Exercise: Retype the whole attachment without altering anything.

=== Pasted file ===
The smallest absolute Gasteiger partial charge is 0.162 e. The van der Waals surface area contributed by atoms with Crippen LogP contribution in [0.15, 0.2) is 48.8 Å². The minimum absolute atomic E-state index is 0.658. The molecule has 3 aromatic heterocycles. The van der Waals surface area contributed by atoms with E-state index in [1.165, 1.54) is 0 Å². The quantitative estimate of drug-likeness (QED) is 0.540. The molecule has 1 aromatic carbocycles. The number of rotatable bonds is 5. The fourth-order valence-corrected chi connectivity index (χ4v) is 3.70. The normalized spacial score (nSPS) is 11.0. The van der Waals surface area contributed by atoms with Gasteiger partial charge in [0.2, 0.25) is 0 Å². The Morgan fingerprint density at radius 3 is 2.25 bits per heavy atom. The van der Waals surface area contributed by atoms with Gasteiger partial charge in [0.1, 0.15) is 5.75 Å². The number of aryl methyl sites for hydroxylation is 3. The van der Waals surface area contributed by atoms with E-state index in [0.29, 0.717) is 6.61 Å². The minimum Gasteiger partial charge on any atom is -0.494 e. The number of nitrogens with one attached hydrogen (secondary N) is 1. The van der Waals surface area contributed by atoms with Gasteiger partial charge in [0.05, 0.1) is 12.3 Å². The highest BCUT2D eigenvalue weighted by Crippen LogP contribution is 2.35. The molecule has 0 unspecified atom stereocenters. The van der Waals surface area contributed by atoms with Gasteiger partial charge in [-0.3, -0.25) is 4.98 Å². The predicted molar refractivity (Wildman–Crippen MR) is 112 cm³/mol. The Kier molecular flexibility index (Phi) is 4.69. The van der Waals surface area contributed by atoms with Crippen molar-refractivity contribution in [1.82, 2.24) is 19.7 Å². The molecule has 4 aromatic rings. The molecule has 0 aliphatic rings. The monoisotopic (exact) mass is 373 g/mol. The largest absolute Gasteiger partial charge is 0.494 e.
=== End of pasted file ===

The smallest absolute Gasteiger partial charge is 0.162 e. The van der Waals surface area contributed by atoms with Crippen LogP contribution in [0.15, 0.2) is 48.8 Å². The minimum absolute atomic E-state index is 0.658. The molecule has 3 aromatic heterocycles. The van der Waals surface area contributed by atoms with E-state index in [1.165, 1.54) is 0 Å². The quantitative estimate of drug-likeness (QED) is 0.540. The molecule has 1 aromatic carbocycles. The number of rotatable bonds is 5. The fourth-order valence-corrected chi connectivity index (χ4v) is 3.70. The normalized spacial score (nSPS) is 11.0. The van der Waals surface area contributed by atoms with Gasteiger partial charge in [0.2, 0.25) is 0 Å². The Morgan fingerprint density at radius 3 is 2.25 bits per heavy atom. The van der Waals surface area contributed by atoms with Gasteiger partial charge in [0.1, 0.15) is 5.75 Å². The number of aryl methyl sites for hydroxylation is 3. The van der Waals surface area contributed by atoms with E-state index in [0.29, 0.717) is 6.61 Å². The minimum Gasteiger partial charge on any atom is -0.494 e. The number of nitrogens with one attached hydrogen (secondary N) is 1. The van der Waals surface area contributed by atoms with Gasteiger partial charge in [0.05, 0.1) is 12.3 Å². The highest BCUT2D eigenvalue weighted by Crippen LogP contribution is 2.35. The molecule has 0 unspecified atom stereocenters. The van der Waals surface area contributed by atoms with Gasteiger partial charge in [-0.3, -0.25) is 4.98 Å². The predicted molar refractivity (Wildman–Crippen MR) is 112 cm³/mol. The Kier molecular flexibility index (Phi) is 4.69. The van der Waals surface area contributed by atoms with Crippen molar-refractivity contribution in [1.82, 2.24) is 19.7 Å². The molecule has 4 aromatic rings. The molecule has 0 aliphatic rings. The monoisotopic (exact) mass is 373 g/mol. The largest absolute Gasteiger partial charge is 0.494 e.